Voatz is once again highlighting the advantages of mobile voting in a new interview published on the company blog. In the interview, Utah County clerk Amelia Powers-Gardner also discusses some of the potential pitfalls of mail-in voting ahead of a contentious national election that will take place during a pandemic.
Utah County has already conducted multiple elections with Voatz. Military members and overseas voters were allowed to use the app to cast ballots in a municipal primary election last August, and the program was then expanded to the disabled community for the general election in November after that initial success.
According to Powers-Gardner, the county has received nothing but positive feedback from people who have used the platform. She argued that mobile voting has several advantages over physical mail, which is currently being put forth as a way to reduce the number of people at polling stations as COVID-19 continues to spread. While Utah County is a vote-by-mail jurisdiction, secure mail balloting is a massive logistical undertaking, and getting it done on short notice simply may not be feasible in a Presidential election year.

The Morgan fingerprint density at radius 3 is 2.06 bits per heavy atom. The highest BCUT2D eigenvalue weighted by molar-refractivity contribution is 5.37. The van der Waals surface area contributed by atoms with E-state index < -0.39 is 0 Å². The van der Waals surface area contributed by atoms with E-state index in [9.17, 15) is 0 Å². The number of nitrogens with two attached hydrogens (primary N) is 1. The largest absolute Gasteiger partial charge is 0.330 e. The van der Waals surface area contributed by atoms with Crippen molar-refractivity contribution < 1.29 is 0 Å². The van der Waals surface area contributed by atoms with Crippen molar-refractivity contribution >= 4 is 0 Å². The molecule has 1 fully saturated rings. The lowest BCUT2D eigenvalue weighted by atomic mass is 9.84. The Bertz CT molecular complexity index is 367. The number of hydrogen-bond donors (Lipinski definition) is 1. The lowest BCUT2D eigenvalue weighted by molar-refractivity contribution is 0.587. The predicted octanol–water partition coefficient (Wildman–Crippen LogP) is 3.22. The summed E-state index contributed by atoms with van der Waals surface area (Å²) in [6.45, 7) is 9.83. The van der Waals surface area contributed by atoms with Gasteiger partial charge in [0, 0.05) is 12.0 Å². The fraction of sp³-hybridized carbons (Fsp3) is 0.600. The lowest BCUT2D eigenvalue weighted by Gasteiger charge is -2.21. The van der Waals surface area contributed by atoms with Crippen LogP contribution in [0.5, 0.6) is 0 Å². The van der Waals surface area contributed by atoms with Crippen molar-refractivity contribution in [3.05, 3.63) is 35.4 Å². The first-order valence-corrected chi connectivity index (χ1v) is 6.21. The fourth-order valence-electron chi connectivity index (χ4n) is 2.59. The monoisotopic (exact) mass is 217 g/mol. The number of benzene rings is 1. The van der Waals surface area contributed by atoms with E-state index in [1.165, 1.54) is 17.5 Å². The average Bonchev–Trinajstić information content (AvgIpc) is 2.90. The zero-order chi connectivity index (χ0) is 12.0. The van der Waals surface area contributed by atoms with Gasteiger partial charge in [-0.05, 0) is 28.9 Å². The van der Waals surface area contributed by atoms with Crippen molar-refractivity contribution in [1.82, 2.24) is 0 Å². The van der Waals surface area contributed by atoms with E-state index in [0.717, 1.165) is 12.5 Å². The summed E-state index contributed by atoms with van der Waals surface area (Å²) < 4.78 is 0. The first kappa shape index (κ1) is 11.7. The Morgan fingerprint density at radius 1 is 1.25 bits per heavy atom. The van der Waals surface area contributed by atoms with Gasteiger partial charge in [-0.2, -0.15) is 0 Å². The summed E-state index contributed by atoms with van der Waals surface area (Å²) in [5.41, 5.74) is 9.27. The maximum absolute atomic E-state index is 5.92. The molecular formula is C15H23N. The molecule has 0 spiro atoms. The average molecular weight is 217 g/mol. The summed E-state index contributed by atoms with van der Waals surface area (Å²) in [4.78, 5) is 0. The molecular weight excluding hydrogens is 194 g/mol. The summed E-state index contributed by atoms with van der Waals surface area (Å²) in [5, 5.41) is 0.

“I have about 300,000 registered voters in my county, and we mail every single one of them a ballot, every election. I think vote by mail is great,” said Powers-Gardner. “But what a lot of people don’t realize is that we had to put in our order for our envelopes for vote by mail in October. We had to solidify our schedule with the print vendors in December. We had to finalize those schedules in January. We’re four months past that right now.”
Powers-Gardner also raised accessibility concerns. For people with severe mobility issues, filling in and mailing a paper ballot can still be prohibitively difficult, especially when compared to the simplicity of an app on a smartphone or a tablet.
“If someone’s in a hospital bed, they’re not at home getting their mail, so we can’t mail them a ballot. Also, it might be hard to verify their identity,” added Powers-Gardner. “If they have a smartphone that has a thumbprint on it, then their phone can verify their identity for us.”
Finally, Powers-Gardner pointed out that mobile devices are more sanitary than a paper ballot that will be handled by several people over the course of its journey. As it stands, many polling stations are located at elementary schools, so an in-person election could potentially expose children, voters, and poll workers to the virus.